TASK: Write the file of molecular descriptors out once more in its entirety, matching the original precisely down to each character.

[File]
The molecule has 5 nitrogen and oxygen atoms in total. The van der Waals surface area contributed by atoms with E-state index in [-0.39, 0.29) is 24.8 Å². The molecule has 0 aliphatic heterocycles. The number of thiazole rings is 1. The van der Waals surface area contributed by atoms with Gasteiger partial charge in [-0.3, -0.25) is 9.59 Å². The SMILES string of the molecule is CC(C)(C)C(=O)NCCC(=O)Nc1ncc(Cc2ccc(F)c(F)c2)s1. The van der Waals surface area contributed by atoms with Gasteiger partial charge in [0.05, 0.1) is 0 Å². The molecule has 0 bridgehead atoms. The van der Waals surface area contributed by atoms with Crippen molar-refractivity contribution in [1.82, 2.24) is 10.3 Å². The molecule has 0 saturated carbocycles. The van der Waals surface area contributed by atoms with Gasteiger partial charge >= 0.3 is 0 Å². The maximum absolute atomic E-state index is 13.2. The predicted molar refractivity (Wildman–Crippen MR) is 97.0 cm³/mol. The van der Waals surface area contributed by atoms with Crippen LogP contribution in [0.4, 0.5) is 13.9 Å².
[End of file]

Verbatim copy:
The molecule has 5 nitrogen and oxygen atoms in total. The van der Waals surface area contributed by atoms with E-state index in [-0.39, 0.29) is 24.8 Å². The molecule has 0 aliphatic heterocycles. The number of thiazole rings is 1. The van der Waals surface area contributed by atoms with Gasteiger partial charge in [-0.3, -0.25) is 9.59 Å². The SMILES string of the molecule is CC(C)(C)C(=O)NCCC(=O)Nc1ncc(Cc2ccc(F)c(F)c2)s1. The van der Waals surface area contributed by atoms with Gasteiger partial charge in [0.05, 0.1) is 0 Å². The molecule has 0 bridgehead atoms. The van der Waals surface area contributed by atoms with Crippen molar-refractivity contribution in [1.82, 2.24) is 10.3 Å². The molecule has 0 saturated carbocycles. The van der Waals surface area contributed by atoms with Gasteiger partial charge >= 0.3 is 0 Å². The maximum absolute atomic E-state index is 13.2. The predicted molar refractivity (Wildman–Crippen MR) is 97.0 cm³/mol. The van der Waals surface area contributed by atoms with Crippen LogP contribution in [0.4, 0.5) is 13.9 Å².